Apart from a MTC, the present case also had discrete tumor nodules of PTC and FVPTC. In a literature review, Rossi et al [21
] identified 21 such cases, including 3 cases from their own study that in addition, included genetic analysis. They noted C634A substitution in the exon 11 of the RET
gene in the MTC component, while V600G BRAF
mutation in the PTC tissues, thereby suggesting the possibility of discrete mutations in both the tumors. In the present case BRAF
mutation analysis was not carried out.
Similar to ours, in their unique case of a collision tumor, Papi et al [11
] identified a mutation on the RET
gene. However, the affected Exon and codon was Exon 14 (codon 804). Recently, Melillo et al [22
], while analyzing the transforming activity of RET mutations in PC CI3 follicular cells, in case of a family with affected siblings showing a collision tumor, postulated that RET point mutants behave as conditional oncogenes, able to predispose to PTC only under specific circumstances, such as, high level expression of the mutated allele in follicular cells. However, the present case displayed occurrence of a low penetrance gene. It is possible that low penetrance genes, acting over a long time, provide a 'fertile soil' for further mutations or differential expression, leading to development of collision tumors. It is suggested that occurrence of RET polymorphisms in such cases might validate the proposed hypotheses of 'field-effect' in cases of MTC, as well as about C-cells differentiating into follicular cells [13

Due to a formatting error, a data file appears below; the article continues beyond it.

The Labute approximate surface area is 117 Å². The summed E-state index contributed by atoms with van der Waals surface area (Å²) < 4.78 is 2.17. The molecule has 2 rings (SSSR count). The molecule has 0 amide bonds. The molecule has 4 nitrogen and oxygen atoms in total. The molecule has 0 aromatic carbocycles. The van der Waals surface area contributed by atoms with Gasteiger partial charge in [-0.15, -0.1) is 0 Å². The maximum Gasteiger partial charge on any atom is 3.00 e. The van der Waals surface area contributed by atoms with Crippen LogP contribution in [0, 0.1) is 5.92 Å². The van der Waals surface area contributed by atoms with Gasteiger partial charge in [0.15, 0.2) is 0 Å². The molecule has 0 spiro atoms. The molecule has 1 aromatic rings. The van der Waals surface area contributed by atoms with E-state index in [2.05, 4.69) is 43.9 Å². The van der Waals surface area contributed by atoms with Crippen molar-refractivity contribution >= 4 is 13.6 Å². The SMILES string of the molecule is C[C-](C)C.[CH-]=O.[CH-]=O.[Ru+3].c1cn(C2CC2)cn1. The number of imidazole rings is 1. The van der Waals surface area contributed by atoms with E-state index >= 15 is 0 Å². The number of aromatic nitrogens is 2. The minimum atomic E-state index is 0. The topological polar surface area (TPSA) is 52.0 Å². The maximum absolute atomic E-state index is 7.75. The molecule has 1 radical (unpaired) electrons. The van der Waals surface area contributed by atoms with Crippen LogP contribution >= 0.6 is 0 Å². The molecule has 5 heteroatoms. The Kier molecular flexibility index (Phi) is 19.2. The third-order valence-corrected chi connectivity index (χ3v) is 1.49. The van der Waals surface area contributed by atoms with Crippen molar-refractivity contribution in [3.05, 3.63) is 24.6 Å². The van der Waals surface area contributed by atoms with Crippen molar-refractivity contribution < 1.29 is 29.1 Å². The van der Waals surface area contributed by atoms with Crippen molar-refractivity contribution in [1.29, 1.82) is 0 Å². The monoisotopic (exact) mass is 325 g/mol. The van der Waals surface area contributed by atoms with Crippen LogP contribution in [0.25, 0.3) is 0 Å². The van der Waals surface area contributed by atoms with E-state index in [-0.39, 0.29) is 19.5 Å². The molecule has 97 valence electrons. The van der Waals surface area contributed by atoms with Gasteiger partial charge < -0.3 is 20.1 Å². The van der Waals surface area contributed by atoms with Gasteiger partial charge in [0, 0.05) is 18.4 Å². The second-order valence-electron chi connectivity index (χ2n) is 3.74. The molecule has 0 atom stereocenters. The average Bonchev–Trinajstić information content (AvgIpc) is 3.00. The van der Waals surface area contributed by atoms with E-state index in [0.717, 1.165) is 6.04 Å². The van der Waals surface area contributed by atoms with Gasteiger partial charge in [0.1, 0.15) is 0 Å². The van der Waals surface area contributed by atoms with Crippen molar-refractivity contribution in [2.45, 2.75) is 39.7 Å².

Therapeutically, it is important to identify whether cases of collision tumors should be given radioactive 131
Iodine. In the present case, in view of an increased radioactive iodine uptake, post surgery, the patient was subjected to radio ablation. Identification of mutations or polymorphisms as G691S in the progeny of this case opens the possibility of discussing the screening in the subsequent family members. In such cases, calcitonin (CT) levels, especially post calcium or pentagastrin infusion have been found to be useful to decide upon therapeutic interventions as the polymorphism in itself is not like a high risk mutation. While basal calcitonin level is < 30 pg/ml, levels between 30 to100 indicate C-cell hyperplasia and above 100 pg/ml indicate presence of a MTC. CT levels between 30 to100 necessitate further investigations including USG/CT scan examination for the detection of thyroid nodule [23
]. Presently, the patient's daughters have normal calcitonin levels and unremarkable thyroid. In view of unremarkable thyroids and normal calcitonin levels, therapeutic intervention has not been carried out in the patient's progeny. Nonetheless, they are on regular follow-up.
Even though screening modalities and therapeutic implications are known in cases of familial MTC, the same have not been established in sporadic MTCs. The present case of a collision tumor, displaying a unique G691 polymorphism, is suggestive of additional genetic modifiers of RET gene mutations in cases of sporadic medullary carcinoma thyroid. To our knowledge, such a polypmorphism has not been documented in any case of a collision thyroid tumor. Identification of such low penetrance genes provides a scope for genetic screening in cases of pure MTC, mixed or collision tumors. Documentation of more such cases, with a follow up is necessary to lay management guidelines for family members detected with the similar polymorphism, as of the index case.